But while she’ll be a focus of that inquiry, Lagarde is less in the cross hairs of suspicion than it may appear. She just doesn’t make for a good Tapie homie. Indeed, it’s hard to imagine Tapie getting any kind of under-the-table, dirty deal help from Lagarde—a cultivated, sophisticated, and highly educated trained lawyer and former business executive who is as unlike Tapie as imaginable. That is why some of her foes are aiming at Lagarde in the hopes of hitting a higher target: Sarkozy. Even some of those who led the push for an investigation against Lagarde privately admit it’s inconceivable she’d have willingly stepped in to help out someone like Tapie—unless the order hadn’t come from above her.
And just why would the Elysée allegedly intervene that way? Observers note the former leftist Tapie surprisingly threw all his weight behind the very conservative Sarkozy’s 2007 presidential campaign–lending it a populist (albeit tarnished) voice still popular among many working class voters, and a formidable political street brawler who’d defected from Socialist ranks. Cynics contend Sarkozy may have ordered Lagarde to take the steps necessary to help Tapie win his case and recover his money as a thank you gift for that support—or as the compensation in negotiated deal for Tapie’s electoral services rendered. Those suggestions of a nefarious quid pro quo are uniquely speculative, and thus far provide no real evidence for support. Still, some argue the idea of Sarkozy pulling strings to make things happen—but retain a distance in case things go wrong—is far from fanciful.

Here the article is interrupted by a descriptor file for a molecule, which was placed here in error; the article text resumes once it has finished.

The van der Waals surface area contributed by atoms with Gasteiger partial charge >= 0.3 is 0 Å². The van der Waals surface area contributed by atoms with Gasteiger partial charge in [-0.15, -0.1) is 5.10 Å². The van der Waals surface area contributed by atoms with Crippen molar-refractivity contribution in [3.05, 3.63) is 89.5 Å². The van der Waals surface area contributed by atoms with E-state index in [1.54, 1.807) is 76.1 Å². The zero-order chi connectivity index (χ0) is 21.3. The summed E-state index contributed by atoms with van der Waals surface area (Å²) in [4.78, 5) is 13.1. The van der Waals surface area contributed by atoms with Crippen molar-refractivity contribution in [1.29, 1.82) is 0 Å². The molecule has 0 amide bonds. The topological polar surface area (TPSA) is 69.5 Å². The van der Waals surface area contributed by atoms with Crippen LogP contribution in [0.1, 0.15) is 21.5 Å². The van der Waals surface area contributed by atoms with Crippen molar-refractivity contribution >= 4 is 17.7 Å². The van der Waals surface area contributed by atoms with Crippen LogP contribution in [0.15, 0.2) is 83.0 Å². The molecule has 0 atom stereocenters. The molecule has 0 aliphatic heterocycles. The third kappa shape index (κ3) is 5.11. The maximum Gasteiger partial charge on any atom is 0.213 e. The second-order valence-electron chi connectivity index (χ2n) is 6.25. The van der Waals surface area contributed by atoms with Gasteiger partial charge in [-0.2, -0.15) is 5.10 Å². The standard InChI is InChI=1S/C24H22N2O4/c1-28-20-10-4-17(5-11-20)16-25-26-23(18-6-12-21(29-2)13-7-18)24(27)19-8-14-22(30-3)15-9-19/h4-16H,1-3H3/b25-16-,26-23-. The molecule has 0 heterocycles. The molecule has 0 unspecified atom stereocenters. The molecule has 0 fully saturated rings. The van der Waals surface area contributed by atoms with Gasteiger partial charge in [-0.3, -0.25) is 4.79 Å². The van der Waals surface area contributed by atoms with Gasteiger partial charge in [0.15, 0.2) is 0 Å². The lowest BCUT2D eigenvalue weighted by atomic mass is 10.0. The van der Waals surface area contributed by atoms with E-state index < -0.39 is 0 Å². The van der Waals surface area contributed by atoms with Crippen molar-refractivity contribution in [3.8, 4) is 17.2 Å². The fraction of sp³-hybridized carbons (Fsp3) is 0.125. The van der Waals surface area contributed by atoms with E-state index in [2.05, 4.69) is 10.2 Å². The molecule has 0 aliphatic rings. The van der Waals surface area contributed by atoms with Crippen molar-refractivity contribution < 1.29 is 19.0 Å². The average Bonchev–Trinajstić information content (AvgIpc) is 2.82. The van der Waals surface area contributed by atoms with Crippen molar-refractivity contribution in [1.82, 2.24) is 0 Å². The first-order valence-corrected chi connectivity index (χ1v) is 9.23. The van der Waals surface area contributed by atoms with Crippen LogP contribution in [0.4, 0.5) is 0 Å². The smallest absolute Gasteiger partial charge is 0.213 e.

In an article in Wednesday’s Le Monde, law professor Hubert Lesaffre not only argues it’s unthinkable Lagarde could have taken the bold step of moving Tapie’s case from the courts to private arbitration without getting the approval of the president; he speculates the move was in fact handed down to Lagarde from the Elysée as part of what he details as the long effort by Sarkozy to concentrate all major decision-making power in the presidency, and reduce government members to executors of his orders. As such, Lasaffre maintains, Sarkozy has created a system in which he calls all the major shots in France, yet uses officials as proxies who will be held responsible if anything goes wrong. The problem with that theory is there’s no more proof supporting it at this point than there is evidence Lagarde decided to over-step her authority with the goal of making Tapie a millionaire at taxpayer expense. Still, allegations of both will get stronger legs now that an official inquiry into the decision has been launched.
That, at term, may require Lagarde to face some pointed questioning about her judgment—though her backers say that won’t involve anything capable of imperiling her IMF job. That’s less the case of Sarkozy, who may face no official legal scrutiny over the Tapie sage—but will hear allegations of his connivance in the affair rattling behind him as he heads towards his May, 2012 re-election bid.